Hamilton switches over from acoustic to electric bass and Leonardo Amuedo plays electric guitar on Miles Davis’ “So What.” Starting with a Reggie Hamilton bass solo, the arrangement soon becomes funky. Botti solos rapid-fire notes, screeching as lights flash before Snitzer takes his turn in the spotlight. The crowd happily claps along to Snitzer’s tenor before bass and guitar are featured on this rhythmic jazz concoction.
The rest of the band leaves the stage to guitarist Leonardo Amuedo and Chris Botti who play a duet rendition of “You Are Not Alone.” Amuedo channels Pat Metheny on his solo classical guitar intro before Botti enters with muted trumpet. Beautiful notes rise up from the instruments of these two talented musicians and fill the theater with pristine sound on this ballad with a slight Latin feel to it.
The crowd cheers and an audience member shouts out, “We’re happy you’re here!” to which Botti responds, We’re more than happy!” Still accompanied solely by Leonardo Amuedo on the guitar, Botti performs a tribute to songwriter Leonard Cohen by performing a marvelous and moving rendition of “Hallelujah.”
Botti surprises music lovers in the BergenPAC crowd when he comes down into the audience to talk with fans, and then plays a smooth and beautiful interpretation of “Somewhere Over the Rainbow” from his place in the audience, accompanied by Amuedo on classical guitar.
After Botti and the entire band return to the stage, Botti introduces tonight’s vocalist, jazz singer Alita Moses, acknowledging, “This is only her second show with us.” With her soft, pleasing tone, Moses is featured on Frank Sinatra’s “In the Wee Small Hours,” her lyrical interpretation impressing this audience of jazz lovers.
Ultimately the arrangement shifts into a jamming upbeat version of the song which features Leonardo Amuedo on an inspired electric guitar solo with Chris Botti’s and Andy Snitzer’s trumpet and sax functioning like a complete horn section.
Alita Moses is again featured on the jazz standard, “Embraceable You.” With her smooth and effortless style, she croons, “Embrace me, my sweet embraceable you/Embrace me, you irreplaceable you,” before Botti joins in with his rich full tone and the arrangement takes a slightly funky turn.
The crowd hoots and hollers and Botti invites Caroline Campbell back to the stage to play a classical violin solo which morphs into an earth-shattering rendition of Led Zeppelin’s “Kashmir.”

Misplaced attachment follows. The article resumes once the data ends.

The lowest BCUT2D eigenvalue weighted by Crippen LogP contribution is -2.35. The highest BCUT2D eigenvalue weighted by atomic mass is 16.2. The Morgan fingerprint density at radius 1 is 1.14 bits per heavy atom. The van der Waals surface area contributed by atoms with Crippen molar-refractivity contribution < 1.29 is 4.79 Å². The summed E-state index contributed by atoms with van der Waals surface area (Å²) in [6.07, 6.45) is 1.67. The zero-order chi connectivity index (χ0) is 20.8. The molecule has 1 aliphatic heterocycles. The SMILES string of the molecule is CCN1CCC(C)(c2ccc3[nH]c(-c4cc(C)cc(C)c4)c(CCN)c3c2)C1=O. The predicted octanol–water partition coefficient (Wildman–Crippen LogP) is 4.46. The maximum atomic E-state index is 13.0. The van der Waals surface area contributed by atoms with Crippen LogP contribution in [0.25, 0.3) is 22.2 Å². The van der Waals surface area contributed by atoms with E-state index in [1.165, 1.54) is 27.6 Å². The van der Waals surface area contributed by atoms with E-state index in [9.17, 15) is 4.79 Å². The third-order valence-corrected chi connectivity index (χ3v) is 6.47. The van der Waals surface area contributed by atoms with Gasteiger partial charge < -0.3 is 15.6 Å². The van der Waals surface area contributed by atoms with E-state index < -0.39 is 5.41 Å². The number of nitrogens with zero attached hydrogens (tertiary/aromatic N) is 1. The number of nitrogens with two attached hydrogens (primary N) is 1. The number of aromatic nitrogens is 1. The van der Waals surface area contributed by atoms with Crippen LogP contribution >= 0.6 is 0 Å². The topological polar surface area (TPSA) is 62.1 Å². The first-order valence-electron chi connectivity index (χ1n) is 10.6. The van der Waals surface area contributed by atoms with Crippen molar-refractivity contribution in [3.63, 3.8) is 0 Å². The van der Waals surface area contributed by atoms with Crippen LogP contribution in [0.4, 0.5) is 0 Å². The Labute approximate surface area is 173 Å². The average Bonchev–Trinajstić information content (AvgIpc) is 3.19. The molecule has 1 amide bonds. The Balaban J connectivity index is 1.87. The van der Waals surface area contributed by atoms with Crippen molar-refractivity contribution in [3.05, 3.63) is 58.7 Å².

As Campbell moves across the stage like a cat, her bow flies over the strings — the music building and building, ultimately skyrocketing into the stratosphere — wowing the crowd and bringing them to their feet.
Botti jokes, “Now let’s take a left turn,” before launching into a jazzy arrangement of “There Will Never Be Another You.” On this fast up-tempo swing arrangement, Moses scats up, down, and around as she’s accompanied by the band. Holger Marjamaa plays a quick and melodic piano solo and Reggie Hamilton plays bass while Moses scats. Then, Botti adds his trumpet to the mix while Moses sings a counterpoint vocal scat to his solo.
The audience reacts with wild applause and Botti responds by asking, “Are we ready to party for a second?” to which delighted audience members eagerly agree.
Here, Moses sings a rousing version of Al Green’s “Let’s Stay Together” while the audience cheerfully dances and sings along.
As the crowd hoots and hollers, Botti exclaims, “Let’s hear it one more time, New Jersey, for all these great musicians! Thanks for coming out tonight. We love you, New Jersey!”
With audience members cheering on their feet, the entire group leaves the stage. The musicians soon return for an encore which consists of a lovely version of “What a Wonderful World” — featuring drummer Lee Pearson doing his best Louis Armstrong vocal recreation — before Botti and Co. send the crowd home with smiles.
Declares Botti to the standing crowd, “Thank you for making this night so special!”
As audience members filter out of the BergenPAC auditorium, we take a moment to chat with vocalist Alita Moses, who is meeting with fans at the foot of the stage.
When asked what it’s like to be the newest member of Chris Botti’s ensemble, Moses exclaims, “It’s an honor to be singing with Chris Botti!” Recalling, “I was so elated when I got the call to work with him,” Moses reveals, “He and the band are such incredible musicians and they’ve been so welcoming, my nerves went away quickly,” before concluding, “It feels so good to be up there performing with all of them.”
We also chat with several members of the crowd who share their thoughts on tonight’s performance.
Comments Lucille from New Rochelle, NY, “Chris Botti was just fabulous! He’s such a great talent,” before noting, “All of his musicians are so talented — I especially liked Caroline Campbell on the violin and his new singer, Alita Moses, on vocals.”
Lawrence from Tenafly agrees adding, “Chris Botti was outstanding — he never disappoints — and Caroline Campbell is always great, too.”
Lawrence’s son, Logan, 10 — whom Chris Botti talked to from the stage — remarks, “It was a good show,” before adding, “and, afterwards, I even got a pair of drumsticks for my drumstick collection!”
Jeanella from Tenafly declares, “Chris Botti was just great, and his singer, Alita Moses, was amazing.” Brianna from Franklin Lakes agrees explaining, “There was a lot of talent on the stage — it was very impressive!”
Lastly, we chat with Andy from Hackensack, who asserts, “It’s wonderful to have this level of talent right here in our own backyard at Bergen PAC,” before adding, “There were so many surprises in this show, it was amazing — just brilliant!”